While I don’t know exactly how distinctive I would call it, I generally think that the La Palina Goldie line has a fairly distinctive profile, and the Prominente is no exception out of the gate, though it’s not always what I remember from previous incarnations of the line. There’s a dry woodiness, a touch of sourness and just a slight amount of mixed white and black pepper, which not only adds to the flavor but gives some tingle to my lips. While it’s not what I would call the greatest start, it’s also not long-lasting, more or less gone by the time there’s enough ash to tap off. In its place, the barrel wood notes have livened up, there’s some middle-of-the-spectrum earthiness and a steadily increasing black pepper. There is just a touch of sharpness from the pepper on my tongue, but retrohales are much smoother without sacrificing the tingle. While the profile has been dominated by this distinct wood flavor, I get a flavor that I could make the case for as a light coffee before this section comes to a close. My first thought was more along the lines of coffee grounds, though the more I smoke through this section the less I feel that’s the best descriptor and more a very mild roast prepared simply. Flavor is medium-plus, body is medium but building, and strength is shy of medium. Construction is generally very good, though there are some puffs where I think a bit more open draw might help.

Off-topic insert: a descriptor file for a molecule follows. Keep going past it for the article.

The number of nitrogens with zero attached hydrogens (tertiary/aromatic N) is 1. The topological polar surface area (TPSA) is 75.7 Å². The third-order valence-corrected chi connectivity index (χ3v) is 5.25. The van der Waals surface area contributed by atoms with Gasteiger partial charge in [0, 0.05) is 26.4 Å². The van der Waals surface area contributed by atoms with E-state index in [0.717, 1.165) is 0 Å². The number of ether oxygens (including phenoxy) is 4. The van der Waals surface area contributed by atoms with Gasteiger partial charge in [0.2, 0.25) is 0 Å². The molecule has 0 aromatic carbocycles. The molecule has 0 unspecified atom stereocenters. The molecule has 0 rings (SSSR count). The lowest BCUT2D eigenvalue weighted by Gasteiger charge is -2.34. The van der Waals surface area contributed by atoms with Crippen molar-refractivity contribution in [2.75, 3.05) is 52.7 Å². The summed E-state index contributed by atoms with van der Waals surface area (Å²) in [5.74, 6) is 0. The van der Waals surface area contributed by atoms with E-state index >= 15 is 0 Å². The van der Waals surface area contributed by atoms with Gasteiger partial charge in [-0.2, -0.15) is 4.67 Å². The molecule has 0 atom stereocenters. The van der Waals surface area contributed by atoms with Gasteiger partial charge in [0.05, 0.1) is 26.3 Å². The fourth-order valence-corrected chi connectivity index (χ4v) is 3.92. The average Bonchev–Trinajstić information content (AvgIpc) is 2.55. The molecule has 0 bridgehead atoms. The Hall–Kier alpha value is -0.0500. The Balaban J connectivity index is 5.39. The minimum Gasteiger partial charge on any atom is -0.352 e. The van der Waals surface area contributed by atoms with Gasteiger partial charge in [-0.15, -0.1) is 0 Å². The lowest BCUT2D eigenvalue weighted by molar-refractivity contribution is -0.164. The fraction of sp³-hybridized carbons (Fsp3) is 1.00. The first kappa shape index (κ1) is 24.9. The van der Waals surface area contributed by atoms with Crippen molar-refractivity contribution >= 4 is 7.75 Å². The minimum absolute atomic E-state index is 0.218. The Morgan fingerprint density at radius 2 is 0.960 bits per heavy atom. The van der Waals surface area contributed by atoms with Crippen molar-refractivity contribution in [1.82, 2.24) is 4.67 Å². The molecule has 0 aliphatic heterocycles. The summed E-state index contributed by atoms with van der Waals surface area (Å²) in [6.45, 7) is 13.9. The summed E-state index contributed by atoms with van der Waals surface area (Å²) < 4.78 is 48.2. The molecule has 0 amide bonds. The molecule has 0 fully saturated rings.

In the first cigar, immediately after I knock a clump of ash off and the second third gets underway, the draw opens up a few ticks and the flavor really blossoms. It doesn’t happen consistently across the cigars I smoke for this review, but when it does, a bright pepper flavor is the first thing to catch my attention. That quickly starts reintroducing the wood of the barrels and then hitting a softer cake donut flavor. As the burn line approaches the midway point, the cigar becomes a bit smokier, a stark contrast to what I remember about the profile, as I keep hoping for the banana sweetness that I think of first when thinking of the Goldie line, yet the La Palina Goldie Prominente is almost at the other end of the flavor spectrum with earth and coffee also part of the mix. As the burn line moves through the final portion of this section, the overall intensity of the flavor begins to settle a bit, and in particular the aforementioned earth backs down, which clears the way for a bit of creaminess, though a bit of chalk is on its heels. Flavor is generally medium-full in this section, body is medium-plus and strength is just getting into medium territory. The cigar continues to burn well, though I’d still like a bit easier draw at times, and there are the first hints that combustion might have some challenges ahead. Smoke production is good if not a standout, while the burn line remains even.